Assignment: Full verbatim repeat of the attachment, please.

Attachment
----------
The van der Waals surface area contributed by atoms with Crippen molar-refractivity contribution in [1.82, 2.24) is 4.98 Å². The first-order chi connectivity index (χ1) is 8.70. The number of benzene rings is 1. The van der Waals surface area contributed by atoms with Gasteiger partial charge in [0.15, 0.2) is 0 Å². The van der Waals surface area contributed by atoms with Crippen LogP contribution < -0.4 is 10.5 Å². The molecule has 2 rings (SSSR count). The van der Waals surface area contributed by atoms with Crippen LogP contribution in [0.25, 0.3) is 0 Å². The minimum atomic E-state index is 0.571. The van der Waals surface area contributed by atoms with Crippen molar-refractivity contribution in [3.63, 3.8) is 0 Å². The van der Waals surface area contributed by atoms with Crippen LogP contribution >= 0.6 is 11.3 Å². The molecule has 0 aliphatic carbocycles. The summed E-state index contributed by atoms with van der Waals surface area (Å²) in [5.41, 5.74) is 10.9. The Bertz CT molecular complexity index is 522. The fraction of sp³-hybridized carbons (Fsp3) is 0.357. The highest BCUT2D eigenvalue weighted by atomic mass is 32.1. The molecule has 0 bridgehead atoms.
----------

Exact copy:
The van der Waals surface area contributed by atoms with Crippen molar-refractivity contribution in [1.82, 2.24) is 4.98 Å². The first-order chi connectivity index (χ1) is 8.70. The number of benzene rings is 1. The van der Waals surface area contributed by atoms with Gasteiger partial charge in [0.15, 0.2) is 0 Å². The van der Waals surface area contributed by atoms with Crippen LogP contribution < -0.4 is 10.5 Å². The molecule has 2 rings (SSSR count). The van der Waals surface area contributed by atoms with Crippen LogP contribution in [0.25, 0.3) is 0 Å². The minimum atomic E-state index is 0.571. The van der Waals surface area contributed by atoms with Crippen molar-refractivity contribution in [3.63, 3.8) is 0 Å². The van der Waals surface area contributed by atoms with Crippen LogP contribution >= 0.6 is 11.3 Å². The molecule has 0 aliphatic carbocycles. The summed E-state index contributed by atoms with van der Waals surface area (Å²) in [5.41, 5.74) is 10.9. The Bertz CT molecular complexity index is 522. The fraction of sp³-hybridized carbons (Fsp3) is 0.357. The highest BCUT2D eigenvalue weighted by atomic mass is 32.1. The molecule has 0 bridgehead atoms.